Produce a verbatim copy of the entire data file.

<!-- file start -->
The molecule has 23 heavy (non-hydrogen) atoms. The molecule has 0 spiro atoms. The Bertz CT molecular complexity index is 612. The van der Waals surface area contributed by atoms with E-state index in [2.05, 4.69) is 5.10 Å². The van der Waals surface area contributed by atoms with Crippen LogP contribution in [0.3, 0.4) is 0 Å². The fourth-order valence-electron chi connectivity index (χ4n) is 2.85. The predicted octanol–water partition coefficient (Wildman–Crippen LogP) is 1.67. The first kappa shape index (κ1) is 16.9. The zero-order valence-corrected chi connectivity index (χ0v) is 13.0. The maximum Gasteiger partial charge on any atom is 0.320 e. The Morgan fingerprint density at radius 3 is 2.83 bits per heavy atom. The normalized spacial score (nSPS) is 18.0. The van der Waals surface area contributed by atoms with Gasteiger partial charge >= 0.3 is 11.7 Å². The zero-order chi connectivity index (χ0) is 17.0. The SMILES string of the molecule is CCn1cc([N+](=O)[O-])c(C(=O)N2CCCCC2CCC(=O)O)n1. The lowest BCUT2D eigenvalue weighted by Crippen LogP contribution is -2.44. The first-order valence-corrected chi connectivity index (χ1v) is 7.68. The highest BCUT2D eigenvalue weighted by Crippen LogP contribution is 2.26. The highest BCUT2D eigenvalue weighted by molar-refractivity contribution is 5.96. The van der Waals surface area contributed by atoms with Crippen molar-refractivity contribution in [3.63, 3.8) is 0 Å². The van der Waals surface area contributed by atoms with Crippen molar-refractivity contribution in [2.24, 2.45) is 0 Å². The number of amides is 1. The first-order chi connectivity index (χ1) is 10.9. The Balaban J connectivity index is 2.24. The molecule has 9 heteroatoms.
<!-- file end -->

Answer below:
The molecule has 23 heavy (non-hydrogen) atoms. The molecule has 0 spiro atoms. The Bertz CT molecular complexity index is 612. The van der Waals surface area contributed by atoms with E-state index in [2.05, 4.69) is 5.10 Å². The van der Waals surface area contributed by atoms with Crippen LogP contribution in [0.3, 0.4) is 0 Å². The fourth-order valence-electron chi connectivity index (χ4n) is 2.85. The predicted octanol–water partition coefficient (Wildman–Crippen LogP) is 1.67. The first kappa shape index (κ1) is 16.9. The zero-order valence-corrected chi connectivity index (χ0v) is 13.0. The maximum Gasteiger partial charge on any atom is 0.320 e. The Morgan fingerprint density at radius 3 is 2.83 bits per heavy atom. The normalized spacial score (nSPS) is 18.0. The van der Waals surface area contributed by atoms with Gasteiger partial charge >= 0.3 is 11.7 Å². The zero-order chi connectivity index (χ0) is 17.0. The SMILES string of the molecule is CCn1cc([N+](=O)[O-])c(C(=O)N2CCCCC2CCC(=O)O)n1. The lowest BCUT2D eigenvalue weighted by Crippen LogP contribution is -2.44. The first-order valence-corrected chi connectivity index (χ1v) is 7.68. The highest BCUT2D eigenvalue weighted by Crippen LogP contribution is 2.26. The highest BCUT2D eigenvalue weighted by molar-refractivity contribution is 5.96. The van der Waals surface area contributed by atoms with Crippen molar-refractivity contribution in [3.63, 3.8) is 0 Å². The van der Waals surface area contributed by atoms with Crippen molar-refractivity contribution in [2.24, 2.45) is 0 Å². The number of amides is 1. The first-order chi connectivity index (χ1) is 10.9. The Balaban J connectivity index is 2.24. The molecule has 9 heteroatoms.